Traditional cigar shapes, or formats, vary greatly in size from brand to brand, so it’s important to describe cigars by their dimensions -length and diameter – as well as by their shape. In the U.S., the U.K. and Cuba, length is measured in inches and diameter is designated in “ring gauge” – a measurement divided into 64ths of an inch. A cigar with a ring gauge of 42, for example, has a diameter of 42/64ths of an inch. (In other countries, length is given in centimeters and diameter in millimeters.) Fine cigars are not weighed, except for quality control purposes in the factory.
Despite certain myths, there is no correspondence between the size of a cigar and its strength. Large cigars made with mild tobaccos are mellow, while small cigars made with strong-flavored tobaccos are powerful. On top of that, there is no consistency from brand to brand: one company’s Lonsdale is likely to taste very different from another’s.
Coronas have traditionally been the benchmark against which all other cigar formats are measured. They generally have an open “foot” for lighting and a closed, rounded “head” which you cut before smoking.
This short corona is usually only 4 1/2 inches, with a ring gauge of 40 to 42.
The traditional dimensions are 5 1/2 to 6 inches with a ring gauge of 42 to 44.
A large corona format. The traditional dimensions are 7 inches by a 48 ring gauge.
A short Churchill format that is growing in popularity. The traditional size is 5 to 5 1/2 inches by a stocky 50 ring gauge.
This long robusto format could be called a robusto extra, although its popularity preceeds that of robustos. The traditional measurements are 5 5/8 inches by a 46 ring gauge.
The standard dimensions are 7 1/2 to 8 inches by a 49 to 52 ring gauge.
Shaped like a longer, thinner corona, panetelas were more popular in years past than they are today. This format varies in length from 5 to 7 1/2 inches and has a ring gauge of 34 to 38.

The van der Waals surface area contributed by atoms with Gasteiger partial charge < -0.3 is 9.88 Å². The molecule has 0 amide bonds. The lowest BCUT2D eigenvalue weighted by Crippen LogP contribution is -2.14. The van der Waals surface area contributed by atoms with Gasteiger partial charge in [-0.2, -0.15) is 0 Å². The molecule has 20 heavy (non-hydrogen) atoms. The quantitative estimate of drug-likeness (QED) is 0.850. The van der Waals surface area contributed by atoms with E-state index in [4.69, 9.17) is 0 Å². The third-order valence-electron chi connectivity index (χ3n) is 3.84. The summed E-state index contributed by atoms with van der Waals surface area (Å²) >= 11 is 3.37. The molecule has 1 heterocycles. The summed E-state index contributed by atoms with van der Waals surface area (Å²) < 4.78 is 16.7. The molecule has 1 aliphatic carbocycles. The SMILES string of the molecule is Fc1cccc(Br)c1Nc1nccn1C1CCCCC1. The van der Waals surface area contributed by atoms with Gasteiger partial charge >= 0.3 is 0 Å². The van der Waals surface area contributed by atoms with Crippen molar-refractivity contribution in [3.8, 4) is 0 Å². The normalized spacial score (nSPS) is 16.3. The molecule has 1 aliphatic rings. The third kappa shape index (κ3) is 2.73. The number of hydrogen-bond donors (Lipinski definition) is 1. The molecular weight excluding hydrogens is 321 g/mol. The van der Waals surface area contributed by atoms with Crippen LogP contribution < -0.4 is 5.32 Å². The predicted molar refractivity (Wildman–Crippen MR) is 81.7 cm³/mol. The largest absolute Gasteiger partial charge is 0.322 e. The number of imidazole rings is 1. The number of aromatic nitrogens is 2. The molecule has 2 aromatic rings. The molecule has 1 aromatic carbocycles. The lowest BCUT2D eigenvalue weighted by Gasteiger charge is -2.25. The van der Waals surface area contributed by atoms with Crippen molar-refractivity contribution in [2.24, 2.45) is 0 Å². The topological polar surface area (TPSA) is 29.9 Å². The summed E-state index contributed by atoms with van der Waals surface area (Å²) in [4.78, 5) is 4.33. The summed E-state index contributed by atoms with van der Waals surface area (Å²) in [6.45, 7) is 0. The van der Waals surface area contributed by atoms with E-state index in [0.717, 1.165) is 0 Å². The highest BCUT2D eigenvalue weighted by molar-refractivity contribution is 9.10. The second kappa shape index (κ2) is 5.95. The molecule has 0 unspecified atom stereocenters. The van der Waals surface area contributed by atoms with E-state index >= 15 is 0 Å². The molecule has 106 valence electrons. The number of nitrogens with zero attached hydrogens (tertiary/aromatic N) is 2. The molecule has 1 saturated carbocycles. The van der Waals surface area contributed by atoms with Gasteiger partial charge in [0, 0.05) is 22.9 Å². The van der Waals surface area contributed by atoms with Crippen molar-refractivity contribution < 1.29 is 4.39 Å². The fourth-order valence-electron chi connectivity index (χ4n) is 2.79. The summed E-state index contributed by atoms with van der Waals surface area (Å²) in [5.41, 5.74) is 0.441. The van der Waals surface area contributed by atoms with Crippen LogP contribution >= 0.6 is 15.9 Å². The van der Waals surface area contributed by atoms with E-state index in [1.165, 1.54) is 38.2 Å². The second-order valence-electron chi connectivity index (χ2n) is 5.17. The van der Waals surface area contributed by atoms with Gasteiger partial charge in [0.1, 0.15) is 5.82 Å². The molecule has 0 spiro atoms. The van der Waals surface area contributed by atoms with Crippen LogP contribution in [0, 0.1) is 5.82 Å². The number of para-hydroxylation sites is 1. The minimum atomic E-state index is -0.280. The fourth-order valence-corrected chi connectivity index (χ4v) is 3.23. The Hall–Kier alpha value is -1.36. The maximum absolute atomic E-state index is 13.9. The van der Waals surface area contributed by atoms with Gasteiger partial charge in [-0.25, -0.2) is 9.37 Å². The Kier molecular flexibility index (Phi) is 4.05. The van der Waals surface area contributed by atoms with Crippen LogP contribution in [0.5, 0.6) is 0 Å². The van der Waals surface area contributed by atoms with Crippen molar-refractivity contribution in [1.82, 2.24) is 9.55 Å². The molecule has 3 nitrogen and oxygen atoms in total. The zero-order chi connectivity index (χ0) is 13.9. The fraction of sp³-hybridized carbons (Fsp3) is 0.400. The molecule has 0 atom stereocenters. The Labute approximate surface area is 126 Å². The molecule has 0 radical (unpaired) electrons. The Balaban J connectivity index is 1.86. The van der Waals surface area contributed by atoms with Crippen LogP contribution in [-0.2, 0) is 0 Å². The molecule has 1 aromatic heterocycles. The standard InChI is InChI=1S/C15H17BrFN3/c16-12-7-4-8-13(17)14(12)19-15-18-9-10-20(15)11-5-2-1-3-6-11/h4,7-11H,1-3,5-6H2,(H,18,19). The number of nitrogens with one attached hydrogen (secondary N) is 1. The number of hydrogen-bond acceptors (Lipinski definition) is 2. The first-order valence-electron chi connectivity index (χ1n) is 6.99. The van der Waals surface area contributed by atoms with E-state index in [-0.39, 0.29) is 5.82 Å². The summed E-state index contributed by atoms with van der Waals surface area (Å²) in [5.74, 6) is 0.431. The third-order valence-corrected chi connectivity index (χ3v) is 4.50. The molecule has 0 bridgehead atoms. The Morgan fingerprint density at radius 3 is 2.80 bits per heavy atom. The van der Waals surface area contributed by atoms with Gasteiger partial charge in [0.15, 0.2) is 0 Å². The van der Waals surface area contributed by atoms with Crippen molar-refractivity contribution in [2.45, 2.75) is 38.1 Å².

A lonsdale if generally thicker than a panetela, but longer than a corona. The classic size is 6 3/4 inches by a 42 to 44 ring gauge.
Although most cigars are straight-sided cylinders with one rounded end, there are a number of traditional cigar formats with more novel shapes – the figurados. Different manufacturers have interpreted these names differently, so you might, for example, find a cigar that fits the description below of a pyramid, but is called a belicoso. There is no perfect consensus, but generally here’s what the figurados look like:
A sharply tapered and closed-headed cigar with a wider open foot. These cigars are between 6 and 7 inches with a ring gauge of around 40 at the head that widens to 52 to 54 at the foot.
Traditionally, a belicoso was a short pyramid, 5 or 5 1/2 inches in length with a shorter, more rounded taper at the head and a ring gauge generally of 50 or less. Today, “belicosos” are frequently coronas or corona gordas with a tapered head.
A torpedo has a closed foot, a pointed head and a bulge in the middle.
Like a torpedo, the perfecto has a closed foot with a bulge in the middle. The difference is that the head is rounded rather than pointed. Perfectos can vary greatly in length, from 4 1/2 to 9 inches, and can have a ring gauge between 38 and 48.
This exotic shape, made up of three panetelas braided together and banded as one cigar, makes it clear why cigars have sometimes been called “ropes”. The three parts are unbraided and smoked separately. They are usually 5 to 6 inches in length, most often with a 38 ring gauge. Culebras are relatively rare these days. If you acquire one, you might consider finding two other cigar aficionados and turning the smoking of your culebra into an occasion!
A big cigar – 8 inches or longer. The head is closed and tapered, with a ring gauge of 40 while the foot, which can be open, or closed like a perfecto, is a hefty 52 ring gauge, or larger.